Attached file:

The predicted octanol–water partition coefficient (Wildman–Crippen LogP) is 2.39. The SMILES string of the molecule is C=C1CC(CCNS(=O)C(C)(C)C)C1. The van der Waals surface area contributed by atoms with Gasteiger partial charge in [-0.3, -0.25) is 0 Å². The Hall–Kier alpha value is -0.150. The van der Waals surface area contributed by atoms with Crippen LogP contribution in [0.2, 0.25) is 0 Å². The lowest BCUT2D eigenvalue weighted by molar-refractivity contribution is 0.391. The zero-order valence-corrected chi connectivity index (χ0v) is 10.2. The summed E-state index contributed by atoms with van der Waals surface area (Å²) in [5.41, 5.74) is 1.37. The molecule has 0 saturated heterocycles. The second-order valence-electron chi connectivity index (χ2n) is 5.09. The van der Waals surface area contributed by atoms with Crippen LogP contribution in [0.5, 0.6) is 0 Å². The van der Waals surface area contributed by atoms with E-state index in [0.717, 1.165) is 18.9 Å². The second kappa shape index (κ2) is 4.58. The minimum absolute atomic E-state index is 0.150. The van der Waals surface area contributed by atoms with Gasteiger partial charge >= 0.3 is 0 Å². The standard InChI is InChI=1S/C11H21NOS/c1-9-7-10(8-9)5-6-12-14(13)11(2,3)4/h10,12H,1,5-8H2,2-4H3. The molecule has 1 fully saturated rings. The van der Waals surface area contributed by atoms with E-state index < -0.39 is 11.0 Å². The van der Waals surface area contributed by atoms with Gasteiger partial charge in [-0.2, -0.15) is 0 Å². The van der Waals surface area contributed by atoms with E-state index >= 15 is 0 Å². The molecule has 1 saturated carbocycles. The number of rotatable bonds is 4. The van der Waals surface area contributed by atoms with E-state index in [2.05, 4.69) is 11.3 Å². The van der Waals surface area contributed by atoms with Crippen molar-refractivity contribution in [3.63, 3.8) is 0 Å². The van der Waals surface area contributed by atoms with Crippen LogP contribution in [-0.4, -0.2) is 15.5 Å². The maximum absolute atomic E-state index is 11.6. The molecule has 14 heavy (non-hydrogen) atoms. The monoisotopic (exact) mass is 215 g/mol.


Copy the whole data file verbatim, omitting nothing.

The predicted octanol–water partition coefficient (Wildman–Crippen LogP) is 2.39. The SMILES string of the molecule is C=C1CC(CCNS(=O)C(C)(C)C)C1. The van der Waals surface area contributed by atoms with Gasteiger partial charge in [-0.3, -0.25) is 0 Å². The Hall–Kier alpha value is -0.150. The van der Waals surface area contributed by atoms with Crippen LogP contribution in [0.2, 0.25) is 0 Å². The lowest BCUT2D eigenvalue weighted by molar-refractivity contribution is 0.391. The zero-order valence-corrected chi connectivity index (χ0v) is 10.2. The summed E-state index contributed by atoms with van der Waals surface area (Å²) in [5.41, 5.74) is 1.37. The molecule has 0 saturated heterocycles. The second-order valence-electron chi connectivity index (χ2n) is 5.09. The van der Waals surface area contributed by atoms with Crippen LogP contribution in [0.5, 0.6) is 0 Å². The van der Waals surface area contributed by atoms with E-state index in [0.717, 1.165) is 18.9 Å². The second kappa shape index (κ2) is 4.58. The minimum absolute atomic E-state index is 0.150. The van der Waals surface area contributed by atoms with Gasteiger partial charge >= 0.3 is 0 Å². The standard InChI is InChI=1S/C11H21NOS/c1-9-7-10(8-9)5-6-12-14(13)11(2,3)4/h10,12H,1,5-8H2,2-4H3. The molecule has 1 fully saturated rings. The van der Waals surface area contributed by atoms with E-state index < -0.39 is 11.0 Å². The van der Waals surface area contributed by atoms with Gasteiger partial charge in [-0.2, -0.15) is 0 Å². The van der Waals surface area contributed by atoms with E-state index >= 15 is 0 Å². The molecule has 1 saturated carbocycles. The number of rotatable bonds is 4. The van der Waals surface area contributed by atoms with E-state index in [2.05, 4.69) is 11.3 Å². The van der Waals surface area contributed by atoms with Crippen molar-refractivity contribution in [3.63, 3.8) is 0 Å². The van der Waals surface area contributed by atoms with Crippen LogP contribution in [-0.4, -0.2) is 15.5 Å². The maximum absolute atomic E-state index is 11.6. The molecule has 14 heavy (non-hydrogen) atoms. The monoisotopic (exact) mass is 215 g/mol.